"Adopting Wendell Berry's own practice of exploring ideas through significant works of literature, Oehlschlaeger offers a deeply insightful treatment of Berry's major themes and genres, thus making his own distinctive, nuanced contribution to the agrarian conversation about living in good faith, in our places and with our neighbors."--Ellen F. Davis, author of Scripture, Culture, and Agriculture: An Agrarian Reading of the Bible


TV actor cites Wendell Berry

Ron Swanson really is a man’s man, which some might argue is a nice change of pace from the proliferation of pretty boys on television!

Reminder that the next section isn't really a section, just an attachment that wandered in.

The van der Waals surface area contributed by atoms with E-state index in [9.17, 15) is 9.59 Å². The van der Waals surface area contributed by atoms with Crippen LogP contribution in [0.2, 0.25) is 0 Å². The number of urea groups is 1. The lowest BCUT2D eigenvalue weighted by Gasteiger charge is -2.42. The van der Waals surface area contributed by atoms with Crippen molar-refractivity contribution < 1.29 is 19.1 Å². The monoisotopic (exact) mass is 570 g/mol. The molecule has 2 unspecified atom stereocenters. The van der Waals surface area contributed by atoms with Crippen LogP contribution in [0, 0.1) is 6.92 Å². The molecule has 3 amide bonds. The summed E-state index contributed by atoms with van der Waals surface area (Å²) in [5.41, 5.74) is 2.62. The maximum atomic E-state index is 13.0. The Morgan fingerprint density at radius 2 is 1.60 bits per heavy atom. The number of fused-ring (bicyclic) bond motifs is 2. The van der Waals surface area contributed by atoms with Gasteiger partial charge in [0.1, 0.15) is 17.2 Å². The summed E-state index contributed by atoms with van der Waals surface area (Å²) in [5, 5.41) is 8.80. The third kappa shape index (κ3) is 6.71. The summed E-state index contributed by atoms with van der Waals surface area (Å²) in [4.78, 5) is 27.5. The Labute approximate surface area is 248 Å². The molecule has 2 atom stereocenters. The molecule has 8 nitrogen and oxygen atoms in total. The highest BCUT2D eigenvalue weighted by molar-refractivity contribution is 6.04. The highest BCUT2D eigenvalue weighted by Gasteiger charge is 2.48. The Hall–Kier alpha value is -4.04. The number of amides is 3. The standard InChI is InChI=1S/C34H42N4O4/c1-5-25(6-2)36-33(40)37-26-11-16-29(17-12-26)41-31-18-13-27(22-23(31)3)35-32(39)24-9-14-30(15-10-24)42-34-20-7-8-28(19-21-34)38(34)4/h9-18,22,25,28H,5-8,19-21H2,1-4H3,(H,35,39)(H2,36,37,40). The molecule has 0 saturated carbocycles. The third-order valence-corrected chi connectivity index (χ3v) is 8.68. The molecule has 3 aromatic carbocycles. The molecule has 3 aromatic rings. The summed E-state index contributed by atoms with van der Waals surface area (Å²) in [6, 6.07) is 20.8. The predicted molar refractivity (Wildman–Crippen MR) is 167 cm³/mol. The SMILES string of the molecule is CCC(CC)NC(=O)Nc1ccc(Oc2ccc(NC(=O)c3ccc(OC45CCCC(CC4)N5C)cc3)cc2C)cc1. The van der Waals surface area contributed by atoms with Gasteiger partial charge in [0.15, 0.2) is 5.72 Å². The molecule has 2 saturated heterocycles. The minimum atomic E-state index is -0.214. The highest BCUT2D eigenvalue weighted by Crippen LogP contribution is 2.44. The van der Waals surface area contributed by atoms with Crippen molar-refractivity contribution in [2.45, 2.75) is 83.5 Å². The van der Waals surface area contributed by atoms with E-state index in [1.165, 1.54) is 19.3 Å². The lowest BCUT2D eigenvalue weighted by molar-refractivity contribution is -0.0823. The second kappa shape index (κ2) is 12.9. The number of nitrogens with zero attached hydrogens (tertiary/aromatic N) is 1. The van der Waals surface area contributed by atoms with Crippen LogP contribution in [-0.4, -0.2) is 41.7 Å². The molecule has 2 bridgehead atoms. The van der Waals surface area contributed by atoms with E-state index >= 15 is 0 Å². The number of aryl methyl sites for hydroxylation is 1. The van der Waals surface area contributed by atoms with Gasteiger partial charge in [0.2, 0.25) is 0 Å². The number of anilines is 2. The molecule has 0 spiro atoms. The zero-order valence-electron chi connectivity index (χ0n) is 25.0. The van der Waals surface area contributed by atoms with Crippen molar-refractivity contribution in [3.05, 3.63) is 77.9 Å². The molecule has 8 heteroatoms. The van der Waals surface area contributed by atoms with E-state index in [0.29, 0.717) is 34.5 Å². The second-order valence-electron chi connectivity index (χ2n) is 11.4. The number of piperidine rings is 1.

I’m going to get a little waxy on you now, this is coming from my my favorite agrarian writer Wendell Berry, I’m pulling a lot of this from his philosophy, when the industrial revolution hit and advertising became big, we were sold a bill of goods that you deserve to put your feet up, you shouldn’t get your hands dirty, that’s beneath you. You should buy our vacuum cleaner, our electric typewriter, whatever it is. You should have all this luxury so that you no longer have to perform menial labour and everybody bought it hook line and sinker and we’re still buying it. And what we’ve lost sight of is that performing manual labor with your hands is one of the most incredibly satisfying and positive things you can do. Anybody who does something like doing a really good job of mowing your grass with a push mower, or washing your car, things that still exist in our world, you know that feeling of satisfaction. Or you know what a great one is, changing your tire. For the small percentage of people who will still change their own tire because they’re wearing high heels or they don’t want to get their Dockers muddy, there’ a very Ron Swanson feeling of I need to rely on nobody to sustain my life.